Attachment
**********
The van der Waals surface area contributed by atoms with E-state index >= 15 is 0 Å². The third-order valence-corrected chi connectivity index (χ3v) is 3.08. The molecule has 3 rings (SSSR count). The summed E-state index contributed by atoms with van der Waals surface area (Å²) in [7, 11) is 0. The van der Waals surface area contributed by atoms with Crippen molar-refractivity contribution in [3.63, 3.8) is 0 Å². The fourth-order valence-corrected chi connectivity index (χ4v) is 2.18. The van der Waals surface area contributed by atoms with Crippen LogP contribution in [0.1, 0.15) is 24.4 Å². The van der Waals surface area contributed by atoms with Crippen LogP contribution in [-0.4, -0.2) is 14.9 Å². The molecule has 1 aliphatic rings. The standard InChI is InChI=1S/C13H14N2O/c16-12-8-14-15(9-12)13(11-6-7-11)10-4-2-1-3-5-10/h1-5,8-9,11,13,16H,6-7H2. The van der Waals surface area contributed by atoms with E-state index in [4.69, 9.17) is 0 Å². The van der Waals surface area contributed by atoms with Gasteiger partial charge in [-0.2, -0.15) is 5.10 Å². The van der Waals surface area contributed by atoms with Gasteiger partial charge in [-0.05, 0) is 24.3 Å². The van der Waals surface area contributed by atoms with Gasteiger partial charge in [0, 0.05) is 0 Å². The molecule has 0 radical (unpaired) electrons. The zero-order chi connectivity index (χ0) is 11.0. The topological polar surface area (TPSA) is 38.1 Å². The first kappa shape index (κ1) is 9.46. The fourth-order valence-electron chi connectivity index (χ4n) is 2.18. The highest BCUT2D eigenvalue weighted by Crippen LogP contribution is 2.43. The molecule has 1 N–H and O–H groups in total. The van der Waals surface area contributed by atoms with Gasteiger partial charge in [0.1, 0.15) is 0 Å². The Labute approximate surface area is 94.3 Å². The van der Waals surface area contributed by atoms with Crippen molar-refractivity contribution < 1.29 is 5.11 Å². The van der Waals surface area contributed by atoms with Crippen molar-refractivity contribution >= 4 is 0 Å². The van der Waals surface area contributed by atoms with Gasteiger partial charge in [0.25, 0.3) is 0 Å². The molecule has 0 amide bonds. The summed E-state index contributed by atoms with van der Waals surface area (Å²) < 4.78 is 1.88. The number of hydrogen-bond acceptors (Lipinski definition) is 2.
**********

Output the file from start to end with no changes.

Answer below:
The van der Waals surface area contributed by atoms with E-state index >= 15 is 0 Å². The third-order valence-corrected chi connectivity index (χ3v) is 3.08. The molecule has 3 rings (SSSR count). The summed E-state index contributed by atoms with van der Waals surface area (Å²) in [7, 11) is 0. The van der Waals surface area contributed by atoms with Crippen molar-refractivity contribution in [3.63, 3.8) is 0 Å². The fourth-order valence-corrected chi connectivity index (χ4v) is 2.18. The van der Waals surface area contributed by atoms with Crippen LogP contribution in [0.1, 0.15) is 24.4 Å². The van der Waals surface area contributed by atoms with Crippen LogP contribution in [-0.4, -0.2) is 14.9 Å². The molecule has 1 aliphatic rings. The standard InChI is InChI=1S/C13H14N2O/c16-12-8-14-15(9-12)13(11-6-7-11)10-4-2-1-3-5-10/h1-5,8-9,11,13,16H,6-7H2. The van der Waals surface area contributed by atoms with E-state index in [4.69, 9.17) is 0 Å². The van der Waals surface area contributed by atoms with Gasteiger partial charge in [-0.2, -0.15) is 5.10 Å². The van der Waals surface area contributed by atoms with Gasteiger partial charge in [-0.05, 0) is 24.3 Å². The van der Waals surface area contributed by atoms with Gasteiger partial charge in [0, 0.05) is 0 Å². The molecule has 0 radical (unpaired) electrons. The zero-order chi connectivity index (χ0) is 11.0. The topological polar surface area (TPSA) is 38.1 Å². The first kappa shape index (κ1) is 9.46. The fourth-order valence-electron chi connectivity index (χ4n) is 2.18. The highest BCUT2D eigenvalue weighted by Crippen LogP contribution is 2.43. The molecule has 1 N–H and O–H groups in total. The van der Waals surface area contributed by atoms with Gasteiger partial charge in [0.1, 0.15) is 0 Å². The Labute approximate surface area is 94.3 Å². The van der Waals surface area contributed by atoms with Crippen molar-refractivity contribution < 1.29 is 5.11 Å². The van der Waals surface area contributed by atoms with Crippen molar-refractivity contribution >= 4 is 0 Å². The van der Waals surface area contributed by atoms with Gasteiger partial charge in [0.25, 0.3) is 0 Å². The molecule has 0 amide bonds. The summed E-state index contributed by atoms with van der Waals surface area (Å²) < 4.78 is 1.88. The number of hydrogen-bond acceptors (Lipinski definition) is 2.